The AIDA Components:

Awareness: a customer is made aware of your brand or business and the products or services you provide.

Interest: The customer begins to develop interest in your product or service, contemplating the benefits of your product or service as it pertains to their pain points or needs.

Desire: The customer begins to envision themselves benefiting from your business, enjoying the transformation that your service or product provides. Interest transforms to desire.

Action: The customer responds to a call to action and interacts with your business, either in the form of a phone call, an email, a store visit or an online chat session. They are most primed for the sale at this point.

Why does AIDA matter to you?

The components of this journey are so well-studied, and the human experience so consistent, that this model applies to virtually any business type.

Roofing companies, dental practices, legal services, chiropractic care…their customers are identical in this respect.

One thing to consider as you plan your digital strategy, is that the speed at which customers journey through this funnel can vary greatly.

Price point and type of relationship have a lot to do with this. Someone ordering a cheese pizza for their family on a Friday night while on vacation could travel through this funnel in 10 minutes.

A mother considering orthodontic care for their child could take weeks or months, consulting numerous outside sources (referrals, reviews, their budget, etc.) before arriving at a decision.

This highlights why it is so essential to not only understand the journey and considerations of your customer, but to create the necessary supporting content (videos, blog posts, FAQ’s, resources) to help them through it.

Real world example: Google “what size air conditioner do I need”. I did this, and the very first organic result was and article titled “What size Central Air Conditioner do I need for my house“.

This article was a ridiculously thorough, way more than I actually needed article about how to choose the right AC for my home.

While they don’t cover my service area (they are local to the west coast), you’d better believe the same question is being asked out there on Google, and they in a prime spot to help.

Section III questions:

  • Can you roughly map out your customer journey? From first touch to “yes”, what happens?
  • Does your brand offer a consistent experience for all prospects who go through this journey with you?
  • Have you surveyed customers to identify possible sticking or fall-off points in the journey so you can plug the gaps?
  • Do a digital audit of your brand; are you resource rich or poor? Are you helpful?

Preparing for Digital Success; Your Next Steps

How did you score on the questions in each section? While success is measured in different ways in different industries, most of the questions above are generic enough to be applicable to any business.

Local or national, mom & pop, big or small, if your business is pursuing growth or simply consistent customer acquisition, you need a digital strategy.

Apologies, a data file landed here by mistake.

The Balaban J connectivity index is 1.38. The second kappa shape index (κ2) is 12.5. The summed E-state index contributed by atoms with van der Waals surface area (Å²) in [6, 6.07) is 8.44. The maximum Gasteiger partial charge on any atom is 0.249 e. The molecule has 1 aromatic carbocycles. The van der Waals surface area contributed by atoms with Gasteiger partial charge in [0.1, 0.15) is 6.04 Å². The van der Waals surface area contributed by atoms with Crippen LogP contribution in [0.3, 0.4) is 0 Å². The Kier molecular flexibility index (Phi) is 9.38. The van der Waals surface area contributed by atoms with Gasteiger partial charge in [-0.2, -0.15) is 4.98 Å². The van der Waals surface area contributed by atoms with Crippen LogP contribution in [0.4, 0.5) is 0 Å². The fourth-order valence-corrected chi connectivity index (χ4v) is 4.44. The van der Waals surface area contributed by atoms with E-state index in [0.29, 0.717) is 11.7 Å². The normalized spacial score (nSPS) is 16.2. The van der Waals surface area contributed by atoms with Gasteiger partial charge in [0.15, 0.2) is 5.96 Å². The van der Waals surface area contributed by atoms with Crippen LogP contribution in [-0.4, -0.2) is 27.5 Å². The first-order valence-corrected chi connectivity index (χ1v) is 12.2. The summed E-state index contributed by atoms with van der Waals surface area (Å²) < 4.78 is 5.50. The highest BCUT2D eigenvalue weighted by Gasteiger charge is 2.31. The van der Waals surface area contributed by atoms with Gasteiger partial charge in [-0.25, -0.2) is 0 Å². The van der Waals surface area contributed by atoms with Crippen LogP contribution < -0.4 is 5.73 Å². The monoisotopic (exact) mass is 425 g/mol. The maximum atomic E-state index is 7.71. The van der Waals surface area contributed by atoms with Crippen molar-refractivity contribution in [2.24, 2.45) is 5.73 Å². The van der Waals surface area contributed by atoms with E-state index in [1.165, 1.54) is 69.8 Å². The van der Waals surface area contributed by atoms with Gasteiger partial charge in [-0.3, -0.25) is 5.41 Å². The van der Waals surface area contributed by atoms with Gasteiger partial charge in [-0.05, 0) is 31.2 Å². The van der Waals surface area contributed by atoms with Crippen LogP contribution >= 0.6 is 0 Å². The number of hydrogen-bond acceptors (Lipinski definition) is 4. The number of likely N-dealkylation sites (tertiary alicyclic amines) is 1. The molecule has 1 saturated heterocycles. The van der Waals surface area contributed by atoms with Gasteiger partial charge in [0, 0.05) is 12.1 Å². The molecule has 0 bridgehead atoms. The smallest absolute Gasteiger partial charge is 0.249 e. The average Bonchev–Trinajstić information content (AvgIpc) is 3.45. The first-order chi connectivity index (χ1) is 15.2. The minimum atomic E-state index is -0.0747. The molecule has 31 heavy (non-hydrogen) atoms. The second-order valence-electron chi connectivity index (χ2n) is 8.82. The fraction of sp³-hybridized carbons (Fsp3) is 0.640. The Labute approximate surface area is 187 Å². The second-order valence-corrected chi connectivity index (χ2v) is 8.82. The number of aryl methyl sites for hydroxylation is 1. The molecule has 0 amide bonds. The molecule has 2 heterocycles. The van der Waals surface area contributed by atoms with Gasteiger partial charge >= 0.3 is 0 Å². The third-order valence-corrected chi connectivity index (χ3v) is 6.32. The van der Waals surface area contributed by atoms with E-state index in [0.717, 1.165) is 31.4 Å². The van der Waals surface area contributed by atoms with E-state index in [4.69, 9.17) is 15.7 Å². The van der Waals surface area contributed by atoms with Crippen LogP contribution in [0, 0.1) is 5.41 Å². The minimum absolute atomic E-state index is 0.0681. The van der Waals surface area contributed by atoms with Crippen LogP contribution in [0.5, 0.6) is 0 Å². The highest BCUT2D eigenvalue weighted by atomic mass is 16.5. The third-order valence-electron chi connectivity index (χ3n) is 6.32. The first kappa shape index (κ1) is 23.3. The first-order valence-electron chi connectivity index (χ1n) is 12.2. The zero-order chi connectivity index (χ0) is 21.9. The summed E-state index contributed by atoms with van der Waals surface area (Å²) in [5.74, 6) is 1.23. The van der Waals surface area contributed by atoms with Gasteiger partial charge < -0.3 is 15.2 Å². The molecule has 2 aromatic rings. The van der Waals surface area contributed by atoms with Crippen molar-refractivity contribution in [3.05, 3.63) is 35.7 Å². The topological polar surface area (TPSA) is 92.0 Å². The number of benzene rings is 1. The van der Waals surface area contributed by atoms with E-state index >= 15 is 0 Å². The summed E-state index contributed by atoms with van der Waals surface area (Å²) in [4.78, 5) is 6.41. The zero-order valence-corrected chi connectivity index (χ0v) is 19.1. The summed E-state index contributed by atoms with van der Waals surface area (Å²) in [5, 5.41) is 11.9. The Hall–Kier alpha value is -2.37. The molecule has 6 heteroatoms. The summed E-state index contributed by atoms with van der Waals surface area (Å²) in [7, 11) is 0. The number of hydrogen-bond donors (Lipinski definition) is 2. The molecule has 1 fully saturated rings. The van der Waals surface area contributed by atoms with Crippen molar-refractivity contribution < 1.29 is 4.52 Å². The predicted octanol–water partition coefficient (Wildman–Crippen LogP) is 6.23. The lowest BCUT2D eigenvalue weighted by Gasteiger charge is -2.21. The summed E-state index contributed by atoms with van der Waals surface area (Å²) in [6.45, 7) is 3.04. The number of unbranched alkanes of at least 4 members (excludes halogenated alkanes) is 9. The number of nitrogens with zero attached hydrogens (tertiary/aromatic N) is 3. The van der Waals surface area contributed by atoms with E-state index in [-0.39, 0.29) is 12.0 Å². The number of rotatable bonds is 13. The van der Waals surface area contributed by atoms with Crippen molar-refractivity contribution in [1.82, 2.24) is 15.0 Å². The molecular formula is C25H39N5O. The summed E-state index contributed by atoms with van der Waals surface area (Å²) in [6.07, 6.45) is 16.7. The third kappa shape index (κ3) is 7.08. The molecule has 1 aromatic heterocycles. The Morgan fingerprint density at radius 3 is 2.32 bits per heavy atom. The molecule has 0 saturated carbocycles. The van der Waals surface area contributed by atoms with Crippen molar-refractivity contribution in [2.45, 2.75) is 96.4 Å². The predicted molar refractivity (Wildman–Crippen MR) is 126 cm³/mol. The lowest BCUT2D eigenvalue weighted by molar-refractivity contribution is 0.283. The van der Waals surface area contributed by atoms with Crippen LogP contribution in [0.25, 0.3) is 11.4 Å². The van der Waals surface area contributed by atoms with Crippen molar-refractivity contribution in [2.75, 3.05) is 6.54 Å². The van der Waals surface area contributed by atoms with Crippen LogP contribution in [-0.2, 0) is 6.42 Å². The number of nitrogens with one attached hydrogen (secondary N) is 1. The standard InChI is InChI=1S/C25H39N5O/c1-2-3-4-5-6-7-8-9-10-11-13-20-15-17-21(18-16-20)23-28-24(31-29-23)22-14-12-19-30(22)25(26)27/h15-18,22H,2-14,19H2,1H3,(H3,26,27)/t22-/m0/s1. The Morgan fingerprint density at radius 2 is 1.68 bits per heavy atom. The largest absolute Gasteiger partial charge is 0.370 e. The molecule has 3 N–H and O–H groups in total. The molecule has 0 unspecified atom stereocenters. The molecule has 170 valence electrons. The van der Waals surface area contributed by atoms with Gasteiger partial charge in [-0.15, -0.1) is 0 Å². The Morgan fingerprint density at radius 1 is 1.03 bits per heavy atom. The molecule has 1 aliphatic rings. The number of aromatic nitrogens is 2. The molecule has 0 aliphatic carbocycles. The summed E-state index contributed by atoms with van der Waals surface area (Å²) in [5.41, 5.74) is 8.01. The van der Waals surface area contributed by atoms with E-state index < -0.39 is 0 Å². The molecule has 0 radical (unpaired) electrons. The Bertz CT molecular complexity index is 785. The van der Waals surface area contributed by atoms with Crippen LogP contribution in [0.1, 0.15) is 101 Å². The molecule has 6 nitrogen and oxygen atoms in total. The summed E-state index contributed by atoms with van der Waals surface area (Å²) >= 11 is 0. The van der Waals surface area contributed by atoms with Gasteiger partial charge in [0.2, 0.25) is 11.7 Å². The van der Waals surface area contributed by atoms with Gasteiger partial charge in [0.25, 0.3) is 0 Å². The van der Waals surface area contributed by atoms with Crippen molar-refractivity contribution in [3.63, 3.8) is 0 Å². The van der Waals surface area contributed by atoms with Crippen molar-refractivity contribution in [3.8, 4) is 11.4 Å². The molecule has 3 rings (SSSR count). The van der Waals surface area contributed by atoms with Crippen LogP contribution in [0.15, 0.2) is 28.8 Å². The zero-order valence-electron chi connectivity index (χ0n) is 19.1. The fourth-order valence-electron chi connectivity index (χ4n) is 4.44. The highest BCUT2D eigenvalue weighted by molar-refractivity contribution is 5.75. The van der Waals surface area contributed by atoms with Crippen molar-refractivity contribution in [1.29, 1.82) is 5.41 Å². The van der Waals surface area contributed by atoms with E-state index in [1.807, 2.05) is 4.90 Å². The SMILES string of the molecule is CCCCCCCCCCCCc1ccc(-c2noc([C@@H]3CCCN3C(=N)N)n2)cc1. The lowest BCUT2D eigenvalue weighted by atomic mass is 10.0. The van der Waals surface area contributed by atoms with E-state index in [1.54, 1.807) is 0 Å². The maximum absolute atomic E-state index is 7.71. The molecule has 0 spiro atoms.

The size and scope of this strategy will vary based on industry, goals or budgets, but the spirit of the concept remains the same.

In closing, I’d offer a word of warning to the hesitant or skeptical business owner who says “this isn’t for me”; if your business relies solely on walk-in traffic or word-of-mouth referrals, I’d submit you are playing a risky game.

Your strategy is that you really don’t have a strategy. You may very well have built a nice business and turned a profit with this approach, but what happens if a new competitor comes to town who is cheaper, bigger, or offers more?

What if a new trend or methodology disrupts the marketplace?

Do you have a traffic model to turn to when you need the injection of new customers or patients?

*Bonus Questions*

The first 13 questions in this article are designed as sort of an internal audit for would-be-marketers. These next 15 are formulated as a sort of defense-mechanism for your business as you consider new potential advertising outlets.

Next time you are approached by a company selling advertising exposure (a newspaper, magazine, directory, coupon book, online ads etc.), have this list of questions handy. They’ll act as a filter to weed out wasteful spending:

  1. What is your circulation size? How many readers/viewers/subscribers/website visitors do you have?
  2. If it’s a physical publication, how many copies are distributed and to what zip codes?
  3. What demographic and psychographic data can you provide me with? Male vs. Female, household income, interests, purchase behavior, children, etc.
  4. What are some successful case studies you can provide me with? (success is measured differently by brands…specify what kinds of results you are interested in and ask for a case study/example that is similar to yours).
  5. How long will my ad run?
  6. Where will my ad appear?
  7. Do you design the ad and the copy, or do we?
  8. Are there editorial or advertorial opportunities? Can you submit an article with your own byline or short editorial?

Getting the answers to these questions is the first objective. Next, go through this list internally:

  1. Does this opportunity align with my business or advertising goals?
  2. What are my advertising goals?
  3. What kind of opportunity is this? (Branding, lead gen, sales, etc.)
  4. Does this opportunity get my business in front of my potential customer?
  5. Is this trackable? (call tracking, website clicks, lead collection, specific coupon code, etc.)
  6. How much is a customer worth to my business? What is the lifetime value?
  7. How much am I willing to spend for a customer? Can I do that with this opportunity?

Depending on the opportunity, there likely will be other questions that accompany this list. Start here, however, and you’re on the right track.

Interested in digging deeper into your current digital marketing strategy? Book a 15 minute no-hassle strategy session today and see how you size up with your competitors.

Free Digital Marketing Consultation